A German company may want to swap its EUR-based debt for debt based in US dollars. The American company wants to swap its USD-based debt for EUR-based debt. The German company would borrow dollars from the American company while the American company would borrow Euros from the German one. They’d repay the loans when the contract matures.
Where Are Interest Rate Swaps Traded?
Unlike most stocks and bonds that are through exchanges like the New York Stock Exchange, interest rate swaps are traded over the counter (OTC). The trade is made between the counterparties using networks like the one managed by the Financial Industry Regulation Authority. Dealers receive quotes from the networks and make the trades online or by phone.
How Interest Rate Swaps Can Be Used for Hedging
Interest rate swaps can be used for hedging, which allows a counterparty to offset the risk of its current interest rate by exchanging it for one it believes will be more favorable in the future.
For example, a company believes that long-term interest rates are likely to rise. It can hedge its exposure to interest rate changes by exchanging its floating rate loan payments for fixed rate payments. This is a good example of how counterparties might use an interest rate swap for mortgage rates.
Are Interest Rate Swaps Cleared?
The Dodd-Frank Wall Street Reform and Consumer Protection Act requires that some interest rate swaps be cleared. The Commodity Futures Trading Commission registers entities called “derivative clearing organizations” for this purpose.
Are Interest Rate Swaps Collateralized?
It’s typical for the counterparty with weaker credit to post collateral to mitigate its risk of default.
Interest Rate Swaps and Derivatives
A derivative is a financial contract that gets its value from the exchange of an underlying asset. In the case of an interest rate swap, the interest rate (or the cash flows based on the interest rate) is the asset.
Risks of Interest Rate Swaps
Two types of risk associated with interest rate swaps are interest rate risk and counterparty risk. Interest rate risk stems from fluctuations in interest rates that can reduce profits. Counterparty risk is the risk that one of the parties will default on the contract. The clearing process mandated under Dodd Frank financial protections reduces, but doesn’t eliminate, counterparty risk.
Ask an Expert About Interest Rate Swaps
InvestingAnswers is on a mission to help consumers build and protect their wealth through education. That is why we have experts answering your pertinent questions at the end of each article.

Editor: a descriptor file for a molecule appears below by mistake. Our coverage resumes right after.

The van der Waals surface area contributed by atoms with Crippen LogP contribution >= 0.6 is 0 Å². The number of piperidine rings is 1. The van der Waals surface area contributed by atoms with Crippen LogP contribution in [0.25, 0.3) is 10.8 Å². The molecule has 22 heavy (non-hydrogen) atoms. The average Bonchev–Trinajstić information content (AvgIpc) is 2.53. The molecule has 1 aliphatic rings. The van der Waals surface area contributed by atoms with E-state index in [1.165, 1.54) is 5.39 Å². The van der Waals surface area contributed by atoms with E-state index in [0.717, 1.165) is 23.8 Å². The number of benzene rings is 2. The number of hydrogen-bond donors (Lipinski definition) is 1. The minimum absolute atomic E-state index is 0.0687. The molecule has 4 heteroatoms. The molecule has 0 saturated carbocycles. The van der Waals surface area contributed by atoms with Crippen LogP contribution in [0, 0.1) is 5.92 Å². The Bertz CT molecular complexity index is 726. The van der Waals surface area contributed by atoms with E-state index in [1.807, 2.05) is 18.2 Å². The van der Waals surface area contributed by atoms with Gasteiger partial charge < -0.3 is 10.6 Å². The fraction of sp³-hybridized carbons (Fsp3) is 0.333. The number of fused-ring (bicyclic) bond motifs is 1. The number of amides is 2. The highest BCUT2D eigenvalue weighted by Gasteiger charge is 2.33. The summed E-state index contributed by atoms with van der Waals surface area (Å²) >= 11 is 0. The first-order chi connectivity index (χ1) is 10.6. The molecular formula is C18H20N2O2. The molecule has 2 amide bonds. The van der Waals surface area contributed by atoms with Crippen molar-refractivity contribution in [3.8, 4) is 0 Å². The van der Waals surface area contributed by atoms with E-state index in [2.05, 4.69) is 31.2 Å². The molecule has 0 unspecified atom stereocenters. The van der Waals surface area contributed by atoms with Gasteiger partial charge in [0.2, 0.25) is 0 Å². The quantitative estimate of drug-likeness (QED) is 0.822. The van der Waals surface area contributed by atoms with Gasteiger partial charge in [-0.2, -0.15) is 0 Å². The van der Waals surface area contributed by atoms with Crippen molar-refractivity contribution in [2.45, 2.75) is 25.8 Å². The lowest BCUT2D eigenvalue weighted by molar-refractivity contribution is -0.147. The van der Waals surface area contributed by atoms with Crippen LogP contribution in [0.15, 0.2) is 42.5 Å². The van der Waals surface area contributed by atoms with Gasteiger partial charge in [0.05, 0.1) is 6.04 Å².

Are Interest Rate Swaps Traded on an Exchange?
No. Interest rate swaps are traded over the counter (OTC).
How Do Interest Rate Swap Agreements Work?
Interest rate swap agreements are contracts between counterparties who want to exchange interest rates on a debt or investment. In the case of the counterparties swapping interest rates on a loan, for example, they agree that the value of their swaps will be the same. If Counterparty ABC pays more as a result of the swap, Counterparty XYZ will pay Counterparty ABC the difference. These payments are made according to whatever schedule the contract establishes.
The contract also specifies the interest rate each party pays and receives, as well as the start date and maturity date of the agreement.
Do Interest Rate Swaps Have Convexity?
Yes. Bond prices and interest rates are inversely correlated: When one goes up, the other goes down. However, this is not a linear relationship, and what creates the “curve” in that relationship is described as convexity.
Bond duration is a linear approximation of how much the bond price changes for a given change in yield. Investors use duration and convexity to forecast how a bond’s price will react to interest rate changes.
Learn more about swaps with our article explaining accreting principal swaps.
What is the History of Interest Rate Swaps?
When high interest rates made it expensive for the World Bank to borrow in the US, the World Bank and IBM created the interest rate swap market in 1981. It ultimately borrowed US dollars despite the high cost, but it swapped the payments for foreign currency payments IBM had on its debt (which were based on much lower interest rates).